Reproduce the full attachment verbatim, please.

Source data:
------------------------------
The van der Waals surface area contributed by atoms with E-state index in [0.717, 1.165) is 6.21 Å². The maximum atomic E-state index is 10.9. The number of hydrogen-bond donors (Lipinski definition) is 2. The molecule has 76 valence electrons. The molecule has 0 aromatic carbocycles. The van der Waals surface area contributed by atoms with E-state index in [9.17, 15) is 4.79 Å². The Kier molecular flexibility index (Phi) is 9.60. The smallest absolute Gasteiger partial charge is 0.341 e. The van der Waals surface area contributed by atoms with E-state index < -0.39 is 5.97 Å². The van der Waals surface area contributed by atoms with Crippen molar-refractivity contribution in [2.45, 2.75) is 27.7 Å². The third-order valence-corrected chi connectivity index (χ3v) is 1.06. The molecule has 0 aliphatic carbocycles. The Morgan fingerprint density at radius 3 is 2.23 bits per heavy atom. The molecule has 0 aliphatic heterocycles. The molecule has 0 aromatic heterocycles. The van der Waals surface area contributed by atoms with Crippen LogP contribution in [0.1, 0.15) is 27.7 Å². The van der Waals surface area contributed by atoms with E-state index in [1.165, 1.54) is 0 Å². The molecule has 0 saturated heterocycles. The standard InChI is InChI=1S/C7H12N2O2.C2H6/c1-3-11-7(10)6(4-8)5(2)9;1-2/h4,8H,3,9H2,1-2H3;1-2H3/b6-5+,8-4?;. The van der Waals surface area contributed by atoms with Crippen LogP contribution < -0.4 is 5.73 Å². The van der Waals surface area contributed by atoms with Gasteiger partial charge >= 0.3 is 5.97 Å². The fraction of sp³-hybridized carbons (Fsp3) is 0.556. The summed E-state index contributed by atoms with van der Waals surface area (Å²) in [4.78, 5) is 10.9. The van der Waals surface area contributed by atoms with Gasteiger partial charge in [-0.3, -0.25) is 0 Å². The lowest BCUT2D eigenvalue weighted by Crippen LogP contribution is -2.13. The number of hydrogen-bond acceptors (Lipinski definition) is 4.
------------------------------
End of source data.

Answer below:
The van der Waals surface area contributed by atoms with E-state index in [0.717, 1.165) is 6.21 Å². The maximum atomic E-state index is 10.9. The number of hydrogen-bond donors (Lipinski definition) is 2. The molecule has 76 valence electrons. The molecule has 0 aromatic carbocycles. The van der Waals surface area contributed by atoms with E-state index in [9.17, 15) is 4.79 Å². The Kier molecular flexibility index (Phi) is 9.60. The smallest absolute Gasteiger partial charge is 0.341 e. The van der Waals surface area contributed by atoms with E-state index < -0.39 is 5.97 Å². The van der Waals surface area contributed by atoms with Crippen molar-refractivity contribution in [2.45, 2.75) is 27.7 Å². The third-order valence-corrected chi connectivity index (χ3v) is 1.06. The molecule has 0 aliphatic carbocycles. The Morgan fingerprint density at radius 3 is 2.23 bits per heavy atom. The molecule has 0 aliphatic heterocycles. The molecule has 0 aromatic heterocycles. The van der Waals surface area contributed by atoms with Crippen LogP contribution in [0.1, 0.15) is 27.7 Å². The van der Waals surface area contributed by atoms with E-state index in [1.165, 1.54) is 0 Å². The molecule has 0 saturated heterocycles. The standard InChI is InChI=1S/C7H12N2O2.C2H6/c1-3-11-7(10)6(4-8)5(2)9;1-2/h4,8H,3,9H2,1-2H3;1-2H3/b6-5+,8-4?;. The van der Waals surface area contributed by atoms with Crippen LogP contribution < -0.4 is 5.73 Å². The van der Waals surface area contributed by atoms with Gasteiger partial charge >= 0.3 is 5.97 Å². The fraction of sp³-hybridized carbons (Fsp3) is 0.556. The summed E-state index contributed by atoms with van der Waals surface area (Å²) in [4.78, 5) is 10.9. The van der Waals surface area contributed by atoms with Gasteiger partial charge in [-0.3, -0.25) is 0 Å². The lowest BCUT2D eigenvalue weighted by Crippen LogP contribution is -2.13. The number of hydrogen-bond acceptors (Lipinski definition) is 4.